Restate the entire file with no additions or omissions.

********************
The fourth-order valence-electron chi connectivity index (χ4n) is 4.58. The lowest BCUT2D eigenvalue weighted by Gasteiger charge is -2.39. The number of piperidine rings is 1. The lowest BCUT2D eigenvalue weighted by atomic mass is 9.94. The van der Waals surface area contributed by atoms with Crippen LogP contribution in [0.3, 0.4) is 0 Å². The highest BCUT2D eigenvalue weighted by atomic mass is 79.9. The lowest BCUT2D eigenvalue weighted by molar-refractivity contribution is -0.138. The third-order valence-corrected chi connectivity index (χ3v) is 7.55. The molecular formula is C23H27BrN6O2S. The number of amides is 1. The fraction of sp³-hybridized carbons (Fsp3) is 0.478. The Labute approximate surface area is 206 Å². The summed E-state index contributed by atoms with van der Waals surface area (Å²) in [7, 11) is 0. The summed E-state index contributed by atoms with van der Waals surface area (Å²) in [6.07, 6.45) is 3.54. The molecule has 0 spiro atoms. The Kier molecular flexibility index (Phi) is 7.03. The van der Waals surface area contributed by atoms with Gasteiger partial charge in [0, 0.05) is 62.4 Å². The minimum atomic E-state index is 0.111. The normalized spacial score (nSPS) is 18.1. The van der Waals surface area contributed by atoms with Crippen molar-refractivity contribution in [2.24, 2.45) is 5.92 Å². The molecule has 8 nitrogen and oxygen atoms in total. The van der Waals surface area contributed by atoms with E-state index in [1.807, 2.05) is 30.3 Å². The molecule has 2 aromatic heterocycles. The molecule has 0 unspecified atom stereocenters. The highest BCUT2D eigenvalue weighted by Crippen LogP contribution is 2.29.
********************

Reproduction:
The fourth-order valence-electron chi connectivity index (χ4n) is 4.58. The lowest BCUT2D eigenvalue weighted by Gasteiger charge is -2.39. The number of piperidine rings is 1. The lowest BCUT2D eigenvalue weighted by atomic mass is 9.94. The van der Waals surface area contributed by atoms with Crippen LogP contribution in [0.3, 0.4) is 0 Å². The highest BCUT2D eigenvalue weighted by atomic mass is 79.9. The lowest BCUT2D eigenvalue weighted by molar-refractivity contribution is -0.138. The third-order valence-corrected chi connectivity index (χ3v) is 7.55. The molecular formula is C23H27BrN6O2S. The number of amides is 1. The fraction of sp³-hybridized carbons (Fsp3) is 0.478. The Labute approximate surface area is 206 Å². The summed E-state index contributed by atoms with van der Waals surface area (Å²) in [7, 11) is 0. The summed E-state index contributed by atoms with van der Waals surface area (Å²) in [6.07, 6.45) is 3.54. The molecule has 0 spiro atoms. The Kier molecular flexibility index (Phi) is 7.03. The van der Waals surface area contributed by atoms with Gasteiger partial charge in [0, 0.05) is 62.4 Å². The minimum atomic E-state index is 0.111. The normalized spacial score (nSPS) is 18.1. The van der Waals surface area contributed by atoms with Crippen molar-refractivity contribution in [2.24, 2.45) is 5.92 Å². The molecule has 8 nitrogen and oxygen atoms in total. The van der Waals surface area contributed by atoms with E-state index in [1.807, 2.05) is 30.3 Å². The molecule has 2 aromatic heterocycles. The molecule has 0 unspecified atom stereocenters. The highest BCUT2D eigenvalue weighted by Crippen LogP contribution is 2.29.